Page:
I realize that there has been a lot of discussion about cross-posting an migrating between MO and MSE. It seems to me that it is common for someone to be unsure on whether a question is an MSE question or an MO question. An appropriate solution in this case is to post the question on MSE wait a good period of time. Then, if there is no activity on MSE, this inactivity can be part of a justification of a cross post on MO. I don't know if there is a consensus on what a good period of time might be, but it seems to be at least a few days. With this in mind I wanted to ask the following two questions:

1) Of questions that get answered on MSE, does anyone have data on how long it takes for 50%,60%,70%, etc. of questions to get answered? Or alternatively, how what percentage of questions get answered after 48 hours? 72 hours? 96 hours?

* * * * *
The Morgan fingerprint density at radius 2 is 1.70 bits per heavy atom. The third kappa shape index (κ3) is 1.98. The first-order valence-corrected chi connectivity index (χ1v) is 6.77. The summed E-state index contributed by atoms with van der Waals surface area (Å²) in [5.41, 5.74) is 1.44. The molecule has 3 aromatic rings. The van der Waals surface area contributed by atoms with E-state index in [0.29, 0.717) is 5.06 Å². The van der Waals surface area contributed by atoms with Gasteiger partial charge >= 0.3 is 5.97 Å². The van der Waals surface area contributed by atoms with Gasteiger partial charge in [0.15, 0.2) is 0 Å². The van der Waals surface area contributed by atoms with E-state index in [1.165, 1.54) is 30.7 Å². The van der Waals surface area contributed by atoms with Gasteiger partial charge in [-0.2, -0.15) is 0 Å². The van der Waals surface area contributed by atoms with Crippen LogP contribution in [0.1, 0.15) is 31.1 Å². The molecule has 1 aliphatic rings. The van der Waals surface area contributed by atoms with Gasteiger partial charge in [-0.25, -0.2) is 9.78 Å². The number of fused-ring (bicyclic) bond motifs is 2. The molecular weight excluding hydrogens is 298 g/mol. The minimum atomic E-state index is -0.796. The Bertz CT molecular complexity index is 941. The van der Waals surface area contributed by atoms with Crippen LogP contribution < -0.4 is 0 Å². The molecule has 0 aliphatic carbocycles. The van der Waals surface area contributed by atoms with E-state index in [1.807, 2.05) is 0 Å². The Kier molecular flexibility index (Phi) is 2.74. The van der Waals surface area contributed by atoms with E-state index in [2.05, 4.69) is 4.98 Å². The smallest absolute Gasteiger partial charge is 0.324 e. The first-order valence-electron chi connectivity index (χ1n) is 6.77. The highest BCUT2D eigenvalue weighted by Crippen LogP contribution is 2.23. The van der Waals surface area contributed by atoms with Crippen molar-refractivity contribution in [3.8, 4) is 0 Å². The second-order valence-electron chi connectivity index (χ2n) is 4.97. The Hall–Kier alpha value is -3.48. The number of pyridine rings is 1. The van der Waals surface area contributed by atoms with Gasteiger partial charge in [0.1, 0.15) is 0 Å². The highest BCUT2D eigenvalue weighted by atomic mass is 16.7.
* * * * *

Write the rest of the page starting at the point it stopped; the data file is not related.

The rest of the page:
I confess that the above question is a bit leading and would require data from a site that is not MO. However, it's my opinion that a person should wait a week before cross posting. Admittedly this opinion is based on no evidence, and so having this data might help inform an opinion on that appropriate time to wait before cross-posting and better frame such a discussion. With this in mind I wanted to propose the following feature:

2) Should MO add a feature that flags questions having phrases similar to "cross-posted", "MSE", or "math.stackexchange" ask the person posting to provide a link to the question? I suppose the feature could automatically check the time the question was posted on MSE and provide data on how long it usually takes to get an answer on MSE. In the absence of such data, perhaps this feature could just set a waiting period of at least $n$ days.